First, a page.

Saturday, March 29, 2008

Northern Exposure

I’m not sure when 15C turned cold for us...but it did. Out came the jeans, sweaters and jackets, and for about 3 days we shivered in the rain and wind. Equipment got stuck, birds took shelter in our shower, but the good news was for the most part, the roads improved as the sand became packed down.

The drilling area is large, and even going 50 kms can take an hour or two, so the decision was made to move us to the north camp. While the crew took 9 days off for Easter, Roger and I packed up our gear and over a period of 2 days, looking like the Clampetts, we headed north. The area has more wildlife, and we’ve seen giraffes, ostriches and Roger has seen a leopard.
Despite not having water hooked up yet, I really like this camp. Below you can see the before and after pictures --- thanks to my McGyver-ish husband! The chain link fence is to keep the cattle out as we are in the middle of ranch land. One of the best parts of being here is the close proximity we are to the Saber camp where I’ve got to know many of the local staff – and if I hold my right leg at a certain angle, and sit at the end of our ‘driveway’ – I can access their wireless internet!!

On Good Friday, I was talking to some of the Saber staff and they were sad not to be with their families. It was really a joy to be able to let them phone home on my internet phone – the truck felt like a telephone booth as word spread around camp and several people came up to me and asked if they could use it.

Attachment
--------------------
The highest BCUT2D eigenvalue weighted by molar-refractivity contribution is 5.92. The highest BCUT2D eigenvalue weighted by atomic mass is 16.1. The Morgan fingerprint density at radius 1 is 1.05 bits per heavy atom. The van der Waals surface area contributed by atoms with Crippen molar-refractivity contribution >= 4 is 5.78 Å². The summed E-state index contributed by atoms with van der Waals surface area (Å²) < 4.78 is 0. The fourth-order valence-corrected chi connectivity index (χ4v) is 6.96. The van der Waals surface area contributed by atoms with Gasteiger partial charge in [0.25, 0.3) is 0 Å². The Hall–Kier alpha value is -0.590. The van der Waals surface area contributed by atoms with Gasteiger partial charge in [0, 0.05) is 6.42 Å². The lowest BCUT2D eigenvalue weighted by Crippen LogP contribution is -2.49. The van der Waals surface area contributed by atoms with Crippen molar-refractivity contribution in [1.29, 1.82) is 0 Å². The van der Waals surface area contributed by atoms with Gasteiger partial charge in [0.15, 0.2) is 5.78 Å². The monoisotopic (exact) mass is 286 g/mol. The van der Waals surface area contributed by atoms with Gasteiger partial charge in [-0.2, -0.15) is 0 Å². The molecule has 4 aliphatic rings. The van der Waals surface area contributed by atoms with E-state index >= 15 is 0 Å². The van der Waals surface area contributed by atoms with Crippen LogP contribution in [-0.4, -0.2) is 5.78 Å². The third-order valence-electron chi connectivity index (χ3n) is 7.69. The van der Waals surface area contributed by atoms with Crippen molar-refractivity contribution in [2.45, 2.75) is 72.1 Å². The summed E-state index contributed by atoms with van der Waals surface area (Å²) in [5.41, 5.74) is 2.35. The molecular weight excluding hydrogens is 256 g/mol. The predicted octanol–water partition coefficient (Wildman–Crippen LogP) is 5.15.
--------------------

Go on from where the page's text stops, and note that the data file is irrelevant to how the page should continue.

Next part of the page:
Obert, the worker we brought from the south camp has been wonderful to get to know better. Today he excitedly came to get me saying there was a scorpion outside! With my zoom lens, I took the picture and he captured it to show Roger tonight. He grew up in Zimbabwe (where his wife and 4 children live) by a national park, so he is knowledgeable about everything from the bushmen and how they survive, to plants and animals.

We went to Gaborone for a couple of nights this week to stock up on food. A site that never ceases to give us shivers is the way locals travel in the back of trucks. Below is a picture of a school bus – chock full of students. No wonder the country (with only 1.6 million people) averages 500 fatalities a year.

A helicopter flew over our camp this week with guys from Saber, and I waved at them in my usual, quiet manner..... It buzzed quite low and I heard later it was because the pilot said, “Hey – there’s a white lady down there!” Others described me as the “little brown lady with yellow hair”!

My birthday is this week, and Roger has promised me sun, sand, a star filled night, and a gin and tonic!

Until next time,
Sala sentle.

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